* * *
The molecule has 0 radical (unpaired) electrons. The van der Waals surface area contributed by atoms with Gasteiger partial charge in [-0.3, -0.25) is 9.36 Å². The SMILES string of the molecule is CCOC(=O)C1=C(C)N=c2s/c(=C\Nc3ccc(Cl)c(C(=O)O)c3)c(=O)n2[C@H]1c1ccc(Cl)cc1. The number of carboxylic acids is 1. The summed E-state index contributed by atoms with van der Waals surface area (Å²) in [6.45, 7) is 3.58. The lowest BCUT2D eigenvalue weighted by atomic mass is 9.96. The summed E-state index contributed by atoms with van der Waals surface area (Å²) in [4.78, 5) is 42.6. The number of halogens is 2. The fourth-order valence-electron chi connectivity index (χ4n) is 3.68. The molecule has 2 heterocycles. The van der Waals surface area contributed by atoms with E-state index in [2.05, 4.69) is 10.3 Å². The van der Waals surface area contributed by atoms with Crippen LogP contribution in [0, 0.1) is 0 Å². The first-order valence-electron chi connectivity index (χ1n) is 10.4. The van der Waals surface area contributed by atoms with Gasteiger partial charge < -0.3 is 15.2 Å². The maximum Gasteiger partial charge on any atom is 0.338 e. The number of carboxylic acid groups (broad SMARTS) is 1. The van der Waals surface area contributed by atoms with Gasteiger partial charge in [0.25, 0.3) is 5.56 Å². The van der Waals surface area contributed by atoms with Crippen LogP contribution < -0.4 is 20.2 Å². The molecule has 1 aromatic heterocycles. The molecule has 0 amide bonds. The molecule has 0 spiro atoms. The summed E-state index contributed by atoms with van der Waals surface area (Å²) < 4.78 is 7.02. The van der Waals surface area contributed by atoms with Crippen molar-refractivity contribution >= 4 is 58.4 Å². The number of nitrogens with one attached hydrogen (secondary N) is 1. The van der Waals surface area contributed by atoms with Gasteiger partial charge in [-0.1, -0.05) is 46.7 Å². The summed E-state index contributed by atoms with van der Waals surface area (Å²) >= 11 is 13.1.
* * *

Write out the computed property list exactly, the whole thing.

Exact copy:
The molecule has 0 radical (unpaired) electrons. The van der Waals surface area contributed by atoms with Gasteiger partial charge in [-0.3, -0.25) is 9.36 Å². The SMILES string of the molecule is CCOC(=O)C1=C(C)N=c2s/c(=C\Nc3ccc(Cl)c(C(=O)O)c3)c(=O)n2[C@H]1c1ccc(Cl)cc1. The number of carboxylic acids is 1. The summed E-state index contributed by atoms with van der Waals surface area (Å²) in [6.45, 7) is 3.58. The lowest BCUT2D eigenvalue weighted by atomic mass is 9.96. The summed E-state index contributed by atoms with van der Waals surface area (Å²) in [4.78, 5) is 42.6. The number of halogens is 2. The fourth-order valence-electron chi connectivity index (χ4n) is 3.68. The molecule has 2 heterocycles. The van der Waals surface area contributed by atoms with E-state index in [2.05, 4.69) is 10.3 Å². The van der Waals surface area contributed by atoms with Crippen LogP contribution in [0, 0.1) is 0 Å². The first-order valence-electron chi connectivity index (χ1n) is 10.4. The van der Waals surface area contributed by atoms with Gasteiger partial charge < -0.3 is 15.2 Å². The maximum Gasteiger partial charge on any atom is 0.338 e. The number of carboxylic acid groups (broad SMARTS) is 1. The van der Waals surface area contributed by atoms with Gasteiger partial charge in [0.25, 0.3) is 5.56 Å². The van der Waals surface area contributed by atoms with Crippen LogP contribution < -0.4 is 20.2 Å². The molecule has 1 aromatic heterocycles. The molecule has 0 amide bonds. The molecule has 0 spiro atoms. The summed E-state index contributed by atoms with van der Waals surface area (Å²) < 4.78 is 7.02. The van der Waals surface area contributed by atoms with Crippen molar-refractivity contribution >= 4 is 58.4 Å². The number of nitrogens with one attached hydrogen (secondary N) is 1. The van der Waals surface area contributed by atoms with Gasteiger partial charge in [-0.1, -0.05) is 46.7 Å². The summed E-state index contributed by atoms with van der Waals surface area (Å²) >= 11 is 13.1.